So if he averages one homer every 6 games, we might be there on the night he moves into second place. Not a very good chance, but you never know.
UPDATE: Five dudes were ejected in tonight's game (in which Bonds did not homer). The Giants and Rockies exchanged beanballs. Tensions were high. And when is the very next time these two division rivals meet? That'd be May 26th. As if I wasn't already excited enough, now there's the chance of violence. Awesome.
Posted by LD at 3:17 PM
Somewhere over the last few weeks, Dawg Sports has raised the issue of Chick-Fil-A on Sundays, since Kyle knows a guy who knows a guy who knows a guy who has a source that can get you some of that deliciousness on a Sunday. Perhaps Kyle King is the Georgia Bulldog version of Huggy Bear, or perhaps being the Mayor just comes with certain perks.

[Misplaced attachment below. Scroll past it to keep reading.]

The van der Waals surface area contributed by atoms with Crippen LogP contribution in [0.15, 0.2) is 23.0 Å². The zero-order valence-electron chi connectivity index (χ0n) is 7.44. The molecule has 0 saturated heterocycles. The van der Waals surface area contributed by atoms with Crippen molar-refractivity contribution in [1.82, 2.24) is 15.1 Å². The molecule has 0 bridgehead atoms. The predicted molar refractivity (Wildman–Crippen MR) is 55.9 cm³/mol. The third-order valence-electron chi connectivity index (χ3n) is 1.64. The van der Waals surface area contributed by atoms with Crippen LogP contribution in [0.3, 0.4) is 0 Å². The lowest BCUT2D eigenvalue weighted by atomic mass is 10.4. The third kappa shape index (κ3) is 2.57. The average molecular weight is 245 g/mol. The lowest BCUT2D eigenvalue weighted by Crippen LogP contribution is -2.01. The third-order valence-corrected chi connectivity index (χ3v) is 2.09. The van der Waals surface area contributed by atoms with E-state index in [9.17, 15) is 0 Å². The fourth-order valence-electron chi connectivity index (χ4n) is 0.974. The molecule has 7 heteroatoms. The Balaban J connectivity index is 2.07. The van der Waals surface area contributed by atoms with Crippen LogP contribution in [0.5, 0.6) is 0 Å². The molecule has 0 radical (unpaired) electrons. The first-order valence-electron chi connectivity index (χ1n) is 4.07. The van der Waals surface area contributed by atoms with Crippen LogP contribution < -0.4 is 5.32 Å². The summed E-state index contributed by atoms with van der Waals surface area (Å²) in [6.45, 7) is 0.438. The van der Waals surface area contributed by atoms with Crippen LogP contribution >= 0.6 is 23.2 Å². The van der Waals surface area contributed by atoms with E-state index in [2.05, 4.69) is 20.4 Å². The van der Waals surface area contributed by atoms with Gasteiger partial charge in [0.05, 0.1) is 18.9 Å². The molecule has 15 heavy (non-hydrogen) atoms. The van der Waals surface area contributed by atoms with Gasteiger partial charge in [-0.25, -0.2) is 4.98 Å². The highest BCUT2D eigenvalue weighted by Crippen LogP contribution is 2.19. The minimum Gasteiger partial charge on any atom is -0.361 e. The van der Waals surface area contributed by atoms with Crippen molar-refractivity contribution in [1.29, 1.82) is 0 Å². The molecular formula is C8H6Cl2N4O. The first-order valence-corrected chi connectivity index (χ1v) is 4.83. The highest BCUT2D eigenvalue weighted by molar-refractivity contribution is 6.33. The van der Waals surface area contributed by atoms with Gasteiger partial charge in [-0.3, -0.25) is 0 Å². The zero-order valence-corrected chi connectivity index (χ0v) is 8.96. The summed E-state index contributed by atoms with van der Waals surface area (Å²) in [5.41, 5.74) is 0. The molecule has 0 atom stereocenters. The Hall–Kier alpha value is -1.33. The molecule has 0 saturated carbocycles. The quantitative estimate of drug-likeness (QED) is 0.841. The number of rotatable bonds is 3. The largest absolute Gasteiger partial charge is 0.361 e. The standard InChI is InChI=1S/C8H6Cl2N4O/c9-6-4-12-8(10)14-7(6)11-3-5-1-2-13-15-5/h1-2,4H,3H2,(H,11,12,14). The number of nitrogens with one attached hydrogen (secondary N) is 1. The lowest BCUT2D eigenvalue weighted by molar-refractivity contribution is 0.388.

Kyle King: illiterate, tax cheating, wife swapping, pot smoking spend-o-crat
But back to the point. For the rest of us plebeians, Chick-Fil-A is forbidden fruit. And there is no greater desire than that for a chicken biscuit when one is hungover after a day of football watching and drinking. In fact, The General used to say, in so many words, that he would always know it was Sunday based on how much he wanted Chick-Fil-A. But we can't get it.
So then we were thinking a month or so ago... What about that Chick-Fil-A charity golf tournament down in Stockbridge? They have to serve C-F-A there. And they finish on Sunday. So the question is thus: would you be willing to sit through several hours of women's golf for the ability to eat Chick-Fil-A on a Sunday?